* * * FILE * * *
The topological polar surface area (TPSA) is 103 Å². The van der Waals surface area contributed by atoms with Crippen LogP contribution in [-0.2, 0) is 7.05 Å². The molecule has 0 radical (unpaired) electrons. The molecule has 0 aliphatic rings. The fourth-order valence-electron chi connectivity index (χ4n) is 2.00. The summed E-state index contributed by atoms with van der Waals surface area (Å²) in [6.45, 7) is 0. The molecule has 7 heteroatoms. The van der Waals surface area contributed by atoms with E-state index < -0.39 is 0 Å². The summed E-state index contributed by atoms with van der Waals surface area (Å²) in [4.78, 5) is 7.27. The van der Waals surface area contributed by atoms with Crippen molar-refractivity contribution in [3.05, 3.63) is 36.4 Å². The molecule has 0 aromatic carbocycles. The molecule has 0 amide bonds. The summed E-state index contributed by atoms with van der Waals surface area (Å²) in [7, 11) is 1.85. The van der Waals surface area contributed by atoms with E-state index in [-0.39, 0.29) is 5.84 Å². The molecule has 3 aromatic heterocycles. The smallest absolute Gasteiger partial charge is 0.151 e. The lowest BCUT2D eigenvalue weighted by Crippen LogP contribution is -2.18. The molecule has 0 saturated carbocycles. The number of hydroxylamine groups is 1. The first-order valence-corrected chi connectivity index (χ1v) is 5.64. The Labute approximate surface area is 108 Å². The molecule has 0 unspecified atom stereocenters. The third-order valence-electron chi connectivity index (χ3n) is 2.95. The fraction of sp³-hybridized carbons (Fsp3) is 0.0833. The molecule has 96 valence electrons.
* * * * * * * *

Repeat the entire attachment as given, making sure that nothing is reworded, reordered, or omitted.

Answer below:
The topological polar surface area (TPSA) is 103 Å². The van der Waals surface area contributed by atoms with Crippen LogP contribution in [-0.2, 0) is 7.05 Å². The molecule has 0 radical (unpaired) electrons. The molecule has 0 aliphatic rings. The fourth-order valence-electron chi connectivity index (χ4n) is 2.00. The summed E-state index contributed by atoms with van der Waals surface area (Å²) in [6.45, 7) is 0. The molecule has 7 heteroatoms. The van der Waals surface area contributed by atoms with E-state index < -0.39 is 0 Å². The summed E-state index contributed by atoms with van der Waals surface area (Å²) in [4.78, 5) is 7.27. The van der Waals surface area contributed by atoms with Crippen molar-refractivity contribution in [3.05, 3.63) is 36.4 Å². The molecule has 0 aromatic carbocycles. The molecule has 0 amide bonds. The summed E-state index contributed by atoms with van der Waals surface area (Å²) in [7, 11) is 1.85. The van der Waals surface area contributed by atoms with E-state index in [-0.39, 0.29) is 5.84 Å². The molecule has 3 aromatic heterocycles. The smallest absolute Gasteiger partial charge is 0.151 e. The lowest BCUT2D eigenvalue weighted by Crippen LogP contribution is -2.18. The molecule has 0 saturated carbocycles. The number of hydroxylamine groups is 1. The first-order valence-corrected chi connectivity index (χ1v) is 5.64. The Labute approximate surface area is 108 Å². The molecule has 0 unspecified atom stereocenters. The third-order valence-electron chi connectivity index (χ3n) is 2.95. The fraction of sp³-hybridized carbons (Fsp3) is 0.0833. The molecule has 96 valence electrons.